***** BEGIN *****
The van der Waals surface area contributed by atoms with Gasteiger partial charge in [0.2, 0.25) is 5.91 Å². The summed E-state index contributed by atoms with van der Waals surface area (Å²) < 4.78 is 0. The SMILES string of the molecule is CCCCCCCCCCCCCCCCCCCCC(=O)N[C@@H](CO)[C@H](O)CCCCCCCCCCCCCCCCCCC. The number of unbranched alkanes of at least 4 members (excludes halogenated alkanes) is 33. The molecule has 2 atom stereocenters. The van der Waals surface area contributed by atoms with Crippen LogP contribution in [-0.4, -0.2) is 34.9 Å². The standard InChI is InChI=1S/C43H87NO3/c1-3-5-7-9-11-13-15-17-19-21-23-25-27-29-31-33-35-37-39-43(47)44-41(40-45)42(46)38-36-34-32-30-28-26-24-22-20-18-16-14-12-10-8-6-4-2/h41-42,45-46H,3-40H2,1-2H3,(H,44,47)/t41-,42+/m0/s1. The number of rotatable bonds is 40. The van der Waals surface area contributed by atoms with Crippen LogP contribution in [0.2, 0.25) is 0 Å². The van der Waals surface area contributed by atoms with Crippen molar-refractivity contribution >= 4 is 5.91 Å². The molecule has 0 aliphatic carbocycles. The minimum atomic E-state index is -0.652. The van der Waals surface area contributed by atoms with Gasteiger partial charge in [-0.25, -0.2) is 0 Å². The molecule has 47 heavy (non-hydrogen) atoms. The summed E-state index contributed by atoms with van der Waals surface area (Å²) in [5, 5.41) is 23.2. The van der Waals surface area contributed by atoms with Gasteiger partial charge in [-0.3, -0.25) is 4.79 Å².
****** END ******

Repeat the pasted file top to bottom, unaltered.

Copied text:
The van der Waals surface area contributed by atoms with Gasteiger partial charge in [0.2, 0.25) is 5.91 Å². The summed E-state index contributed by atoms with van der Waals surface area (Å²) < 4.78 is 0. The SMILES string of the molecule is CCCCCCCCCCCCCCCCCCCCC(=O)N[C@@H](CO)[C@H](O)CCCCCCCCCCCCCCCCCCC. The number of unbranched alkanes of at least 4 members (excludes halogenated alkanes) is 33. The molecule has 2 atom stereocenters. The van der Waals surface area contributed by atoms with Crippen LogP contribution in [-0.4, -0.2) is 34.9 Å². The standard InChI is InChI=1S/C43H87NO3/c1-3-5-7-9-11-13-15-17-19-21-23-25-27-29-31-33-35-37-39-43(47)44-41(40-45)42(46)38-36-34-32-30-28-26-24-22-20-18-16-14-12-10-8-6-4-2/h41-42,45-46H,3-40H2,1-2H3,(H,44,47)/t41-,42+/m0/s1. The number of rotatable bonds is 40. The van der Waals surface area contributed by atoms with Crippen LogP contribution in [0.2, 0.25) is 0 Å². The van der Waals surface area contributed by atoms with Crippen molar-refractivity contribution >= 4 is 5.91 Å². The molecule has 0 aliphatic carbocycles. The minimum atomic E-state index is -0.652. The van der Waals surface area contributed by atoms with Gasteiger partial charge in [-0.25, -0.2) is 0 Å². The molecule has 47 heavy (non-hydrogen) atoms. The summed E-state index contributed by atoms with van der Waals surface area (Å²) in [5, 5.41) is 23.2. The van der Waals surface area contributed by atoms with Gasteiger partial charge in [-0.3, -0.25) is 4.79 Å².